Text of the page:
I grocery shopped early, made lentil soup midday, and lamb for dinner. Calls all in between. Here, we all read and watched a little TV in a comfortable, restorative quiet.

I am ever so grateful.

For these legs that walk. For a body I can maneuver in and out of cars. For the car. For money to buy food, including lamb, which I love. For a pile of Christmas novels, one of which I finished yesterday.

I am grateful for the health care professionals that took over ordering the home oxygen and guaranteed that it would be in place at my sister’s return (I was struggling to figure out how to make that happen). I am grateful for the nurses, doctors, and social workers who know what to do and do it well, even on Christmas Eve and Day. I am grateful for Medicare and MassHealth. The costly intervention will not cost my sister a single penny. And good thing, too, because she has no spare pennies.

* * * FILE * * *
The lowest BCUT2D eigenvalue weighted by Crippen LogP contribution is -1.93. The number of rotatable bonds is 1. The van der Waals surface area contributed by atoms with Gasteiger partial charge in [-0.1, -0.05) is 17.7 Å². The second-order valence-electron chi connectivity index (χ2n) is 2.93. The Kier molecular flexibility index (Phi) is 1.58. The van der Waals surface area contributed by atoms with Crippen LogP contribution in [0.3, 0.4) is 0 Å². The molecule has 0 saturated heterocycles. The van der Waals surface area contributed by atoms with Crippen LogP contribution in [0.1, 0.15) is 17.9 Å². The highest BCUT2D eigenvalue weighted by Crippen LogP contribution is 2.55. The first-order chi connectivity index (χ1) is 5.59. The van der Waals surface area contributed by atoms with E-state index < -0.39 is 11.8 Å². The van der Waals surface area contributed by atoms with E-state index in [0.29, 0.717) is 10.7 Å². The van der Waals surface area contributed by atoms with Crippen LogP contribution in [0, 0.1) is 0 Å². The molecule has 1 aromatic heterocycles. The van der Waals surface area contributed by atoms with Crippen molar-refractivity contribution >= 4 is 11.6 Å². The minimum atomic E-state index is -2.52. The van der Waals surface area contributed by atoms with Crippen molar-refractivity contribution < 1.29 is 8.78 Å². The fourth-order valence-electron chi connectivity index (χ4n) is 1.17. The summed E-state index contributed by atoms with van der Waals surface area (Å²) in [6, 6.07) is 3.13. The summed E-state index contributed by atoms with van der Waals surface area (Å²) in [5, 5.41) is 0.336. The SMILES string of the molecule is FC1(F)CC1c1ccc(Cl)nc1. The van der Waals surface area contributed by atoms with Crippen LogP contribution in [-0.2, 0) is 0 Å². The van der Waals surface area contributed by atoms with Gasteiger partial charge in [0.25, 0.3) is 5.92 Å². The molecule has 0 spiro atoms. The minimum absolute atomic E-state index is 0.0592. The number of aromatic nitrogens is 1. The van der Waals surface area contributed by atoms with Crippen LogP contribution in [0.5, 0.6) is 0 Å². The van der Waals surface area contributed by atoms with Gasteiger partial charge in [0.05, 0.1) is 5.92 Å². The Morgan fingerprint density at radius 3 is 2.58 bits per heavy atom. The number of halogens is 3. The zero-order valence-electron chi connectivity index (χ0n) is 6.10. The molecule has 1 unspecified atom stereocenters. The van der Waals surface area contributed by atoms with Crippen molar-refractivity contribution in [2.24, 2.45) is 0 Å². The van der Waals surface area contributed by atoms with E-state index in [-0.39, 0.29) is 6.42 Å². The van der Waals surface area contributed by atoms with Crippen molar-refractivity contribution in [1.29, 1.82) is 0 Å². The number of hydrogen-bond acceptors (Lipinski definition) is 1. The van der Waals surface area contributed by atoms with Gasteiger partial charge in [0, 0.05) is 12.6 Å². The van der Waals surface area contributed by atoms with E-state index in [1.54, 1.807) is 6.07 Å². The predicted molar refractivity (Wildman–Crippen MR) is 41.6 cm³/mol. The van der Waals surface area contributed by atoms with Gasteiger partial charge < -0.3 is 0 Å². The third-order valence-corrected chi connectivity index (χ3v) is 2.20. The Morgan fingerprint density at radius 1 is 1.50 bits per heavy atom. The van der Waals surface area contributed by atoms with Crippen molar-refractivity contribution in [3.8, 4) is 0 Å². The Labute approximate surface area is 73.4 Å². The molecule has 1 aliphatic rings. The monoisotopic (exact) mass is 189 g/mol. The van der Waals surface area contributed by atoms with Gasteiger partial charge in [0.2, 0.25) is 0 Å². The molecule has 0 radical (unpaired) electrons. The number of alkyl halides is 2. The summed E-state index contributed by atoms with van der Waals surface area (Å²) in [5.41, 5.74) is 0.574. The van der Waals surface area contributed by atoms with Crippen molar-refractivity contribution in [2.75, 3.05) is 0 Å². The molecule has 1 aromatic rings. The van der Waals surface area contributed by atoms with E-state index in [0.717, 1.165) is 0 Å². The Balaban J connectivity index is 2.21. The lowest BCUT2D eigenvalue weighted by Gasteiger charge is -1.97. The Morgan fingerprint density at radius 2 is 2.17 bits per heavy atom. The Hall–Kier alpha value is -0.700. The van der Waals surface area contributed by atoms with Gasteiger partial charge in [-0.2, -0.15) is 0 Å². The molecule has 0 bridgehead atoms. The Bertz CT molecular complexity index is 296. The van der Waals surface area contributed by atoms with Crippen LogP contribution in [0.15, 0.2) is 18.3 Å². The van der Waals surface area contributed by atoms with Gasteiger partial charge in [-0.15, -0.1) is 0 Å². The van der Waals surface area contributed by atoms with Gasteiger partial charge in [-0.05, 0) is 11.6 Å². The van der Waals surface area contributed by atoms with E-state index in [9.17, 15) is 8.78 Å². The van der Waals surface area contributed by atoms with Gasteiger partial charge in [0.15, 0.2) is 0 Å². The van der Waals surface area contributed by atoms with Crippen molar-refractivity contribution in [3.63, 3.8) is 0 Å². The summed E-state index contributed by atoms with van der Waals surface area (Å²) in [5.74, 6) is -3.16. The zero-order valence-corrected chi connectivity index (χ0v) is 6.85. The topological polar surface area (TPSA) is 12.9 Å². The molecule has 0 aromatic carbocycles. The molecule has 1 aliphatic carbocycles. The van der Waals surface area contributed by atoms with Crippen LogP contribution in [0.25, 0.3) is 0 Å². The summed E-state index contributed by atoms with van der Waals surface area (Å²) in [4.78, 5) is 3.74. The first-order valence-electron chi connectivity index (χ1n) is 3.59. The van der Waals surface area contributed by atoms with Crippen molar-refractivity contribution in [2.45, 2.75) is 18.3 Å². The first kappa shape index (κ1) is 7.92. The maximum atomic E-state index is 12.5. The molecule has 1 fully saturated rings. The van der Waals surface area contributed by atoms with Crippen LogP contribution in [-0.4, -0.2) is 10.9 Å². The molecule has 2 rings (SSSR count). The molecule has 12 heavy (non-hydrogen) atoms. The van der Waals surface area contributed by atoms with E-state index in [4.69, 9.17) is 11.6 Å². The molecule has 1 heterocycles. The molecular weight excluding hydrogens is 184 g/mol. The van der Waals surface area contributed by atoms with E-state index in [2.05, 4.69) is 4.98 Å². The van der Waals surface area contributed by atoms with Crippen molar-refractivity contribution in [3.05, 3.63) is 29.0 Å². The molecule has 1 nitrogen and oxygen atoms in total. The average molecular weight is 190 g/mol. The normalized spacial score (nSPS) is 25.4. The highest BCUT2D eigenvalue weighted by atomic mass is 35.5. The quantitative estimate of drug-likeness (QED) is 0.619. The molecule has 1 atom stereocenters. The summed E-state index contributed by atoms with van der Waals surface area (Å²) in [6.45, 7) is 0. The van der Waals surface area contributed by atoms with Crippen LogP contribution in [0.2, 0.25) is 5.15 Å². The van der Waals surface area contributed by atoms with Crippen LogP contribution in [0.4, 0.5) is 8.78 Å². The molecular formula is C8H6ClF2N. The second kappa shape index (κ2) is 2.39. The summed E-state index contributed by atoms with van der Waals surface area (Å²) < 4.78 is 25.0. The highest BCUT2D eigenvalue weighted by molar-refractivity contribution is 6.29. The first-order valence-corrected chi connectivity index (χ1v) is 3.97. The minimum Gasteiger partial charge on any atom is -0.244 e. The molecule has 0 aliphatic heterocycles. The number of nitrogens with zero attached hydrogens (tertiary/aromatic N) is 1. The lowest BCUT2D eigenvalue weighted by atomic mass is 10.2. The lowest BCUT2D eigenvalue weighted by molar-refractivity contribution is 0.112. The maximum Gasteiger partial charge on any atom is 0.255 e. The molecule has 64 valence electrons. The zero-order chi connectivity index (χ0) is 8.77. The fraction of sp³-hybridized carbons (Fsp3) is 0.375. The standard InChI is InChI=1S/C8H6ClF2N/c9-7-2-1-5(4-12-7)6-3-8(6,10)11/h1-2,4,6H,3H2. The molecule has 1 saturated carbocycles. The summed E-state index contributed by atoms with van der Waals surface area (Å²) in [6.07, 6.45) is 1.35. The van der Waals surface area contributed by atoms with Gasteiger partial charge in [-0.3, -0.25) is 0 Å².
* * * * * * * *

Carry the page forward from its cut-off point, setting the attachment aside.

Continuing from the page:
We will bring champagne and cookies, order Japanese for lunch, and deliver — you guessed it — another owl!

(I better post this now because a trio of leaf blowers over at the school and day three of tree work are getting on my nerves. And my sister just called to report not just delays in her release but idiotic tinkering with her meds).

Wending our way

We are frail. We are resilient. There comes grace and aid but also failure and the pull to extinction. We are wending our way, one and all, from birth to the grave. Hallelujah. No really: hallelujah.

Yesterday on the phone, my sister’s doctor poo poo’d me. Her oxygen levels were fine. She was likely just upset about her aide’s departure. I announced, “I’m ten minutes from calling 911.” A short time later, he made a house visit. He called 911.

What a way to spend Christmas! She was admitted last night and is now comfortable. Getting oxygen and other meds she needs. Today, K and I went first to the apartment — put out a few days’ worth of food for her cat; took out garbage; put away the bags of delivered groceries that had been abandoned. Next, we went to the hospital for a brief visit.

We are frail. We are resilient.

The seven of us that shared Christmas Eve dinner have our own impressive list of diagnoses. We aren’t particularly unusual or unhealthy. Just human.

The sense of mortality pervading this Christmas Day, believe it or not, has a holier cast than the usual holiday.

Merry Christmas, dear readers. Hope it is a warm and safe holiday for one and all!